Sonora native and Korean War veteran Bill Dunlavy died Aug. 3 surrounded by family and friends at Adventist Health Sonora following an 11-month battle with cancer.

He was 88.

Dunlavy was well regarded in the community as a tireless volunteer and historical preservationist who comes from a longtime notable Tuolumne County family.

Sonora High School’s Dunlavy Field is named after his father, Vernon, who was a football coach, teacher, principal and superintendent of the Sonora Union High School District for 37 years.

Born on Aug. 24, 1928, Bill Dunlavy graduated from Sonora High School in 1946 and joined the Army in 1952 a year after earning a bachelor’s degree in business from the University of California, Berkeley.

Dunlavy was on a plane headed for Korea in 1952 when he was reassigned to the U.S. Medical Service Corps in Japan, where he served for two years before receiving an honorable discharge.

“I was disappointed I couldn’t get to Korea. I wanted to get there, but a lot of fellows were in the same boat,” Dunlavy said in an article published by The Union Democrat on Veterans Day 2012.

After the military, Dunlavy spent 32 years working for the Union Carbide Corporation, a Dow Chemical subsidiary.

Dunlavy and his wife at the time, Marjorie, along with their growing family, moved around between California and Oregon as he received promotions, before settling in Marin County for 27 years.

He was also involved as a lay leader and trustee for Aldersgate United Methodist Church in Marin County, as well as a scoutmaster and commissioner in the Boy Scouts of America.

After retiring, Dunlavy moved back to Sonora in the late 1980s and purchased his family home on Knowles Hill Drive that was built by his father in 1928.

“I didn’t want anybody else to live there,” Dunlavy said in the 2012 article.

Dunlavy became involved in many community organizations upon his retirement, including the Sonora Lions Club, Sonora United Methodist Church, Korean War Veterans, Tuolumne County Historical Society, Elks Club, Sons in Retirement, Tuolumne County Road Commission, American Lung Association and Columbia College Foundation.

In the 1990s, Dunlavy and 14 other Korean War Veterans founded the county’s chapter of the Korean War Veterans Association. The group was active in setting up the Veterans Museum in Sonora and secured the Korean War monument that stands in front of it.
The group, which has since been deactivated as membership dwindled due to the ages of its members, also gave out local scholarships and organized fundraisers to help with the displays and monument at the military museum.

Following the death of Dunlavy’s first wife in 2002 after 46 years of marriage, he remarried in 2003 to fellow Sonora Methodist Church member Mary Lou, whose husband of 35 years, Bill Milwee, died in 1999.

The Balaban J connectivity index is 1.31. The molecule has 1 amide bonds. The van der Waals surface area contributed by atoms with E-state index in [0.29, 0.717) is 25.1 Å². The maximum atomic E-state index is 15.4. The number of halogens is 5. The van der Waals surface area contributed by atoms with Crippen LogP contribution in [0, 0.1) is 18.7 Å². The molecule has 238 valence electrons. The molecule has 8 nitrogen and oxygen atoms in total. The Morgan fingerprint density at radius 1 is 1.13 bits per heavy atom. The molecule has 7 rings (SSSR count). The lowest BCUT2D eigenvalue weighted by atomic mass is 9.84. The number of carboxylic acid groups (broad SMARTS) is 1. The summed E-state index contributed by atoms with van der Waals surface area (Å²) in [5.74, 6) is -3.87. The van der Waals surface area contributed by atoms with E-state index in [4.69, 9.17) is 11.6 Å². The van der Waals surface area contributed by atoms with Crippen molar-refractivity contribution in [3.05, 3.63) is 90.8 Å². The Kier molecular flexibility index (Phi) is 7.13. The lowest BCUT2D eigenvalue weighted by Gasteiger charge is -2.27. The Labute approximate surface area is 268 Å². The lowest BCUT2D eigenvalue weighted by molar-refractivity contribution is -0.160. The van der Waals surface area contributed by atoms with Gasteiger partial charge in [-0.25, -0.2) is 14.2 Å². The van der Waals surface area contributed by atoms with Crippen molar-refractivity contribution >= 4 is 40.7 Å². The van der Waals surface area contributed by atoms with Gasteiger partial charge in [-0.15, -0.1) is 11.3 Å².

“We both came from long marriages and had known each other through church for a long time,” Mary Lou Dunlavy said.

The couple traveled the world together to places like China, Australia and Hawaii, as well as a Mediterranean cruise two years ago during which they visited Venice, Naples and Rome, among other places.

Mary Lou Dunlavy described her late husband of 14-and-half years as a type A personality who was outgoing, kind, gentle, loving, generous and optimistic.

“He always saw the glass half full and I was the opposite, so it worked out,” she said.

Despite battling cancer, Dunlavy would frequently drive around to hospitals and nursing homes and give cards to people he knew who were hospitalized or had fallen ill.

“He’s kind of like the mayor,” she said. “He knows everybody and their dog.”

Bill Dunlavy volunteered often with the Tuolumne County Historical Society, doing maintenance work at the Tuolumne County Museum on the exhibits and building. In April 1997, the society bestowed Bill and Marjorie Dunlavy with the Wheelhorse Award for their efforts.

In 2002, Bill Dunlavy was inducted into the Columbia College Foundation’s Hall of Fame for being a community supporter since 1987. He joined the foundation’s Board of Directors the following year, actively participating at every meeting until the last two.

“He came to every meeting prepared,” said Colette Such, the foundation’s board president. “He was engaged, he was a generous contributor to the foundation and a wise steward of its funds with his background in business.”

Such said within his first few months on the board in 2003 he was named vice president and served as president in 2005. He was also active on various committees at the foundation, including one in which he helped raise $30,000 for the school’s Carkeet Park.

“Bill supported the college and foundation in so many ways for so many years,” Such said. “He was certainly a mentor to me for how to give back to the community.”

Dunlavy’s family described him as an outdoorsman who enjoyed fly fishing, backpacking, hiking and spending summers at a cabin on Pinecrest Reservoir’s North Shore that his family built when he was 4 years old.

He is survived by wife, Mary Lou, his children, Bill Jr., Deborah, Elizabeth, and Claudia, six grandchildren and four great-grandchildren.

A memorial service for Dunlavy is planned for 3 p.m. Aug. 26, at the Sonora Elks Lodge, 100 Elk Drive.

Contact Alex MacLean at amaclean@uniondemocrat.com or (209) 588-4530.

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